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When more than a dozen private schools built on DDA land hiked their fees without taking the mandatory approval from the directorate of education (DoE), the parents stood their ground and took the schools to court.
Here’s what the parents have to say:

On Monday, April 11, Kalka Public School saw as many as 100 parents protest against the fee hike. More than 700 parents also protested outside The Pitampura and Rohini branches of Maxfort School saw an even worse situation with more than 700 parents protesting the rise in fees
Here’s what the parents have to say:

On Monday, April 11, Kalka Public School saw as many as 100 parents protest against the fee hike. More than 700 parents also protested outside The Pitampura and Rohini branches of Maxfort School saw an even worse situation with more than 700 parents protesting the rise in fees
K R Mangalam World School, Vikaspuri, allegedly raised their per-quarter fees by 10 percent-from Rs 30,000 to Rs 33,000-without the DoE approval. Over 300 parents refused to pay the hiked fees here
“We are not saying we will not pay the fees. But we just want rules to be followed and everything should be transparent,” said Somesh Arora, whose daughter studies in Class 7 in the same school, according to an HT report
“The Directorate of Education issued special orders against Maxfort School, telling them not to increase fees. The school doesn’t seem to care at all,” said M L Agarwal, a parent, according to media reports
Perplexed about the “arbitrary hike” in fees, the parents took the matter to Delhi Education Minister Manish Sisodia.
Here are the views of the schools:

As many as 392 schools are built on government lands which were allotted to them at reduced rates
Among the dozen-odd private schools which reportedly raised their fees, are– Ryan International School, Vasant Kunj; DPS Mathura Road; Salwan Public School, Rajinder Nagar; St Angel’s School; and St Mark’s School
The schools claimed that according to the Section 17 of the Delhi School Education Act and Rules, ‘the management committee of schools and not government’ had the power to decide their own fees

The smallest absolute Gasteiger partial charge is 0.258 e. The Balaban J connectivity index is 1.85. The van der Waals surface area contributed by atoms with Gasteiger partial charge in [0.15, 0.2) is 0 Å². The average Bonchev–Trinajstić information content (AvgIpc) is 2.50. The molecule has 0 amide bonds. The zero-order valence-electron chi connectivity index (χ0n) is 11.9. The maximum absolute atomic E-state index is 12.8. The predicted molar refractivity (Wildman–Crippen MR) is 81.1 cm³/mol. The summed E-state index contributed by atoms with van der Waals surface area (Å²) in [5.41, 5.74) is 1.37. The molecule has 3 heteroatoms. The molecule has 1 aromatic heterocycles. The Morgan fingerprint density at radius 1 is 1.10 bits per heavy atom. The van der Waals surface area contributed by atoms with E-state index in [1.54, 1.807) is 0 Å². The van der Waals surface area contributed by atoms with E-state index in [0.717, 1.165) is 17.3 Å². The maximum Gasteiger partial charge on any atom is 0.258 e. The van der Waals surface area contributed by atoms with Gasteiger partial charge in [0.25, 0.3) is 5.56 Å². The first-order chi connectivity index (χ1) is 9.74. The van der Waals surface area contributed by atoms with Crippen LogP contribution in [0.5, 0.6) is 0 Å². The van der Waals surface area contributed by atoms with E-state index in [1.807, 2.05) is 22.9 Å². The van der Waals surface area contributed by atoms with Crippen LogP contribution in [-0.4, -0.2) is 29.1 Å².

“This is a very silly kind of thing to do. When an Act of the Parliament under Section 17(3) of the Delhi School Education Act and Rules allow school management to take decision on increasing fee, how can government pass such an order,” said S K Bhattacharya, president of the Action Committee of Unaided Private Recognised Schools, a consortium of school managements
The government’s slow response to the present situation was also creating problems, alleged the schools. “The government came out with its last notification on February 19, stating that schools cannot increase fees, and said it would come out with detailed guidelines. Since then, we haven’t heard a word from the government. Most schools have already sent their proposed fee structures but have received no response,” said Jyoti Arora, principal of Mount Abu Public School, according to an Indian Express report
The schools also gave other pertaining reasons for their decision to hike fees. “We incur recurring expenses in establishment, which go up by 12 to 15 percent each year. This constitutes 70 percent of the total expenditure of the school. If we don’t hike the fees, we will not be able to pay teachers’ salaries,” said S K Bhattacharya
“The school is overburdened to meet the EWS admission. We also have to pay our teachers as per the 7th Pay Commission for which we have to increase the fees. We have applied for approval,” said Manohar Lal, principal, DPS Mathura Road
The Action Committee of Unaided Private Recognised Schools has moved the court against the order.
Here’s what the DoE has to say:

According to the Supreme Court’s order of 2004 and a High Court judgement of January, this year, schools cannot hike their fees before getting a government approval.

In January 2016, a bench of Chief Justice G Rohini and Justice Jayant Nath had declared that “schools cannot indulge in profiteering and commercialisation of education”. As such, the DoE was ordered to ensure that schools on DDA-allotted lands do not raise their fees without gaining a prior approval.

“If the school goes against the order it is contravening the court order. They can take an approval from DoE and increase the fee. We are also trying to work out details so that schools can apply for approval,” said a DoE official.